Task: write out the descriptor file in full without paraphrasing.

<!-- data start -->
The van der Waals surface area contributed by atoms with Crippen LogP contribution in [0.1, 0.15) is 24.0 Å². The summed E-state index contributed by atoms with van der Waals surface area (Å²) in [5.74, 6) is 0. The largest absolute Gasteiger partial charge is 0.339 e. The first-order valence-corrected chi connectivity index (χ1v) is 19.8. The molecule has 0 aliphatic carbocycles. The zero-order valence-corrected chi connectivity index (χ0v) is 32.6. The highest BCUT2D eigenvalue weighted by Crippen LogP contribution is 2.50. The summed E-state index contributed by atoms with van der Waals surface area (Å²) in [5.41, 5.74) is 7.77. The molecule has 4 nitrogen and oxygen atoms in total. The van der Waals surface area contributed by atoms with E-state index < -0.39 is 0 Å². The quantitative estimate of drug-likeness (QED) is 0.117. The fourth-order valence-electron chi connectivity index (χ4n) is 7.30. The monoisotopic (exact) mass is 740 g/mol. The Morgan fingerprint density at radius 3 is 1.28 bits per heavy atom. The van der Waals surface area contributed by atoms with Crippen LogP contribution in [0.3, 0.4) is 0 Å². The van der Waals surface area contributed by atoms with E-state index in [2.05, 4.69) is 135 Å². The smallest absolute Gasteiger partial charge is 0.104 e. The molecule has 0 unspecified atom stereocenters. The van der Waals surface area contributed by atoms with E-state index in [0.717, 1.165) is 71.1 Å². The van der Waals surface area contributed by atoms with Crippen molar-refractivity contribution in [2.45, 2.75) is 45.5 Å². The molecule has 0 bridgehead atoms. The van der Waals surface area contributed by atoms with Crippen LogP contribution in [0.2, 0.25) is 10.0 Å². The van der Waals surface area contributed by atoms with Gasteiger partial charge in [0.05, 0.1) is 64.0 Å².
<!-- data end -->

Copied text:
The van der Waals surface area contributed by atoms with Crippen LogP contribution in [0.1, 0.15) is 24.0 Å². The summed E-state index contributed by atoms with van der Waals surface area (Å²) in [5.74, 6) is 0. The largest absolute Gasteiger partial charge is 0.339 e. The first-order valence-corrected chi connectivity index (χ1v) is 19.8. The molecule has 0 aliphatic carbocycles. The zero-order valence-corrected chi connectivity index (χ0v) is 32.6. The highest BCUT2D eigenvalue weighted by Crippen LogP contribution is 2.50. The summed E-state index contributed by atoms with van der Waals surface area (Å²) in [5.41, 5.74) is 7.77. The molecule has 4 nitrogen and oxygen atoms in total. The van der Waals surface area contributed by atoms with E-state index < -0.39 is 0 Å². The quantitative estimate of drug-likeness (QED) is 0.117. The fourth-order valence-electron chi connectivity index (χ4n) is 7.30. The monoisotopic (exact) mass is 740 g/mol. The Morgan fingerprint density at radius 3 is 1.28 bits per heavy atom. The van der Waals surface area contributed by atoms with Crippen LogP contribution in [0.3, 0.4) is 0 Å². The van der Waals surface area contributed by atoms with E-state index in [2.05, 4.69) is 135 Å². The smallest absolute Gasteiger partial charge is 0.104 e. The molecule has 0 unspecified atom stereocenters. The van der Waals surface area contributed by atoms with E-state index in [0.717, 1.165) is 71.1 Å². The van der Waals surface area contributed by atoms with Crippen molar-refractivity contribution in [2.45, 2.75) is 45.5 Å². The molecule has 0 bridgehead atoms. The van der Waals surface area contributed by atoms with Crippen LogP contribution in [0.2, 0.25) is 10.0 Å². The van der Waals surface area contributed by atoms with Gasteiger partial charge in [0.05, 0.1) is 64.0 Å².